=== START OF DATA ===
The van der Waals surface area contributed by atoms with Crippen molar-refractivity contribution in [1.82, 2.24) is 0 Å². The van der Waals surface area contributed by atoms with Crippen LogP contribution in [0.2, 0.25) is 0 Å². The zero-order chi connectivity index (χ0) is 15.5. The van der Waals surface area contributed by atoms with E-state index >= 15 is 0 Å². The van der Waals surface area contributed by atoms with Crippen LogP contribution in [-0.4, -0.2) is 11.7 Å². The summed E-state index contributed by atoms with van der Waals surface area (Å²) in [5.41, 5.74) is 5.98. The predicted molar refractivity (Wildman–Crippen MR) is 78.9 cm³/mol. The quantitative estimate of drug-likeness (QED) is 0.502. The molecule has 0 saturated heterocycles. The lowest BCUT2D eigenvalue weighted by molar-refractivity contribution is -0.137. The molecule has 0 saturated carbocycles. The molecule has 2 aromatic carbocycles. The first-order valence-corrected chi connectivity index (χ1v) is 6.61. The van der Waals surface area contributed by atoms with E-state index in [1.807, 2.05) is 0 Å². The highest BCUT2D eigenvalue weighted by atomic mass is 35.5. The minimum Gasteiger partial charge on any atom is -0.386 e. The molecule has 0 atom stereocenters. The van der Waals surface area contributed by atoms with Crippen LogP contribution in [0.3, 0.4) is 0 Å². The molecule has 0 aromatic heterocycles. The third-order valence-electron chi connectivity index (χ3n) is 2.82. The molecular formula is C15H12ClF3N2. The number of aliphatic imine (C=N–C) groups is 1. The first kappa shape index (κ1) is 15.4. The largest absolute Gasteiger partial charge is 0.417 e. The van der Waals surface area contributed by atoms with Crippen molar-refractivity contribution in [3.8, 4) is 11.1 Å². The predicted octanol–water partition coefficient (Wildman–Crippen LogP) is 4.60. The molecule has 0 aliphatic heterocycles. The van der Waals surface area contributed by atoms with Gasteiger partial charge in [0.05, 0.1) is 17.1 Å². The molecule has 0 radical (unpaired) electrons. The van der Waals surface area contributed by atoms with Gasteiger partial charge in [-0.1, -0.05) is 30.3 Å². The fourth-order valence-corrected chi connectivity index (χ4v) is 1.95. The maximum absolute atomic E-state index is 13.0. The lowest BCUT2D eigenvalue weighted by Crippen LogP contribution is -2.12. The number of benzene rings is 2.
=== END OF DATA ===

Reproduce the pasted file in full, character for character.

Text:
The van der Waals surface area contributed by atoms with Crippen molar-refractivity contribution in [1.82, 2.24) is 0 Å². The van der Waals surface area contributed by atoms with Crippen LogP contribution in [0.2, 0.25) is 0 Å². The zero-order chi connectivity index (χ0) is 15.5. The van der Waals surface area contributed by atoms with E-state index >= 15 is 0 Å². The van der Waals surface area contributed by atoms with Crippen LogP contribution in [-0.4, -0.2) is 11.7 Å². The summed E-state index contributed by atoms with van der Waals surface area (Å²) in [5.41, 5.74) is 5.98. The predicted molar refractivity (Wildman–Crippen MR) is 78.9 cm³/mol. The quantitative estimate of drug-likeness (QED) is 0.502. The molecule has 0 saturated heterocycles. The lowest BCUT2D eigenvalue weighted by molar-refractivity contribution is -0.137. The molecule has 0 saturated carbocycles. The molecule has 2 aromatic carbocycles. The first-order valence-corrected chi connectivity index (χ1v) is 6.61. The van der Waals surface area contributed by atoms with E-state index in [1.807, 2.05) is 0 Å². The highest BCUT2D eigenvalue weighted by atomic mass is 35.5. The minimum Gasteiger partial charge on any atom is -0.386 e. The molecule has 0 atom stereocenters. The van der Waals surface area contributed by atoms with Crippen LogP contribution in [0.3, 0.4) is 0 Å². The molecule has 0 aromatic heterocycles. The third-order valence-electron chi connectivity index (χ3n) is 2.82. The molecular formula is C15H12ClF3N2. The number of aliphatic imine (C=N–C) groups is 1. The first kappa shape index (κ1) is 15.4. The largest absolute Gasteiger partial charge is 0.417 e. The van der Waals surface area contributed by atoms with Crippen molar-refractivity contribution in [3.8, 4) is 11.1 Å². The predicted octanol–water partition coefficient (Wildman–Crippen LogP) is 4.60. The molecule has 0 aliphatic heterocycles. The van der Waals surface area contributed by atoms with Gasteiger partial charge in [0.05, 0.1) is 17.1 Å². The molecule has 0 radical (unpaired) electrons. The van der Waals surface area contributed by atoms with Gasteiger partial charge in [-0.1, -0.05) is 30.3 Å². The fourth-order valence-corrected chi connectivity index (χ4v) is 1.95. The maximum absolute atomic E-state index is 13.0. The lowest BCUT2D eigenvalue weighted by Crippen LogP contribution is -2.12. The number of benzene rings is 2.